(Literary Masterpieces, Volume 9)

Mephistopheles: The Devil in the Modern World concludes Jeffrey Burton Russell’s four-volume history of the Devil in the Judeo-Christian-Muslim context. The series began with The Devil: Perceptions of Evil from Antiquity to Primitive Christianity (1977), followed by Satan: The Early Christian Tradition (1981) and Lucifer: The Devil in the Middle Ages (1984), the latter a period on which Russell has written five other volumes. Mephistopheles carries the story of the Devil from the Reformation to current times. While the first three volumes traced the slow emergence and consolidation of a tradition in which the figure of the Devil played a major part whose meaning was generally agreed upon, the final volume recounts the irrevocable dismantling of that tradition and the consequent reinterpretation—or even denial—of the meaning of the Devil.

In what sense can the Devil be said to exist? This is a question to which Russell returns frequently in Mephistopheles, as in the previous three volumes. Although earlier ages believed in the literal reality of the Devil, such a belief is less accessible in the modern world, in view of the putative prestige of scientific thinking with its empirical theory of knowledge. As a spiritual or moral phenomenon, the Devil is necessarily elusive of empirical verification. His existence is limited to the mythic, theological, psychological, and historical realms of knowing. Not surprisingly, Russell, a historian, sees history (that is, history of ideas) as the most comprehensive approach, encompassing all the others, including the empirical. To the historian, the figure of the Devil provides a “long-lived and immensely influential concept aimed at the truth about evil”; he is “the best-known symbol of radical evil.” The Devil has no absolute or inherent meaning but is a construct, the various perceptions of which may be traced as they developed through the ages.

At the same time, however, Russell the medievalist seems most receptive to ideas that are determinate, coherent, and stable. Hence for him, no matter how a particular period might otherwise reinterpret the Devil image, the indispensable notion is that he is the embodiment of radical evil. Indeed one of the chief functions of the image traditionally was to personify, in the clearest possible terms, the distinction between good and evil. We need to understand radical evil no less in the late twentieth century—if anything, Russell argues, we need to understand it even more, for we lack the coherent framework of symbols and ideas defining evil that was the birthright of earlier ages. Partly because of his own objectives as a moralist, Russell is made noticeably uneasy by unstable, indeterminate, or ambiguous interpretations of the Devil as a symbol, a constraint on his understanding of periods such as the Romantic, when ideas were especially in flux.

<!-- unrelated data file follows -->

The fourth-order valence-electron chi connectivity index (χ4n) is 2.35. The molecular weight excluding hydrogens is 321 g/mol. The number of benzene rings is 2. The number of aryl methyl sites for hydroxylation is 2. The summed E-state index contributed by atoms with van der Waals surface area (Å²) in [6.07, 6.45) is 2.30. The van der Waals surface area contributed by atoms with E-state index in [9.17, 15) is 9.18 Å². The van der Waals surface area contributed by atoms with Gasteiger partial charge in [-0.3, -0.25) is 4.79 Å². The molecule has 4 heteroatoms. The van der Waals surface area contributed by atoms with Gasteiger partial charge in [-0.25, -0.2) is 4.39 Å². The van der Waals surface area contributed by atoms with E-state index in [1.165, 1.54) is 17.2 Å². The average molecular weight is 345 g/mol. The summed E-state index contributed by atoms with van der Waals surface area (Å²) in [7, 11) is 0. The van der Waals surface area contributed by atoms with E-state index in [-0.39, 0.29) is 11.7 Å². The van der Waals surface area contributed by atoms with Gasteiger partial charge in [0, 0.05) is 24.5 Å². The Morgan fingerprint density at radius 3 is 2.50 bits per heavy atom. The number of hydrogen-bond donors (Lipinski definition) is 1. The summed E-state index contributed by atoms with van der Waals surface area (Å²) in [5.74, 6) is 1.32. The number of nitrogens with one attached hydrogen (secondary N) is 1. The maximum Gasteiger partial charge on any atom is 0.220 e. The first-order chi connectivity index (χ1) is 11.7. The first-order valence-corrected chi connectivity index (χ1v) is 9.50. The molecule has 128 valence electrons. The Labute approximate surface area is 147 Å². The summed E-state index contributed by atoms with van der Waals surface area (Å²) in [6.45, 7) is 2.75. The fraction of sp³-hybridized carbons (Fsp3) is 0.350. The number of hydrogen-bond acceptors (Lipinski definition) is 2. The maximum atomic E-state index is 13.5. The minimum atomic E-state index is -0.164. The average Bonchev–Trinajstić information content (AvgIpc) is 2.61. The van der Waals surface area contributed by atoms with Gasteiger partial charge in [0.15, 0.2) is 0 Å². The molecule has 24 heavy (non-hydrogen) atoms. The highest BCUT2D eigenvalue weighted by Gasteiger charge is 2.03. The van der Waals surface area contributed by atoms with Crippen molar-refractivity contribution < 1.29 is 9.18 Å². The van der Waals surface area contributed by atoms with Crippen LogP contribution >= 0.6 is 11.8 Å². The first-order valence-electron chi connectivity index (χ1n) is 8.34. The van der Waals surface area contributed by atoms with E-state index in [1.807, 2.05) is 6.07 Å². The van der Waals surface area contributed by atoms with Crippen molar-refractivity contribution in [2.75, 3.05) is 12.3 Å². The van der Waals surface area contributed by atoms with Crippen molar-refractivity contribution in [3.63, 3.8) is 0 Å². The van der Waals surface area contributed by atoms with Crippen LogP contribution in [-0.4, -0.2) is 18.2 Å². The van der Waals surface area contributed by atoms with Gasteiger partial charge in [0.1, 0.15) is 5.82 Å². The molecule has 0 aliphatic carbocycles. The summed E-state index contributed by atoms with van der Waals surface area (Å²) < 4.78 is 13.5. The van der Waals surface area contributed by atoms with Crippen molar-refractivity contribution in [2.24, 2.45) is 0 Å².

The consensus Christian view of the Devil established during the Middle Ages in essence prevailed through the late seventeeth century. He was God’s opponent, the denier, the sower of deceit and cunning and self-regard, a tempter whose power was great yet ultimately subordinate to that of God. The Protestant Reformers basically adopted the diabolical tradition of the Catholic Church, though concentrating the conflict between good and evil on the individual soul. A significant new emphasis found, for example, in William Shakespeare’s late tragedies, was the embodiment of the demonic in the human rather than in external projections such as witches or demons. The humanization of the Devil is seen also in another late sixteenth century creation, the tale of Faust and Mephistopheles (a name defined as “he who is not a lover of light”). This shift from transcendent, external evil to “the demonic immanent in the human” was the major Renaissance innovation with regard to diabology. Yet popular belief in the old Devil was widespread at least until the end of the seventeenth century. Fear of witches, devils, and black magic was rampant. Moreover, the traditional Devil was given definitive expression in John...

(The entire section is 1692 words.)


(Literary Masterpieces, Volume 9)

The Atlantic. CCLIX, January, 1987, p. 84.

Commonweal. CXIV, January 30, 1987, p. 56.

Kirkus Reviews. LIV, October 15, 1986, p. 1566.

Library Journal. CXI, November 15, 1986, p. 105.

The New York Times Book Review. XCII, March 8, 1987, p. 28.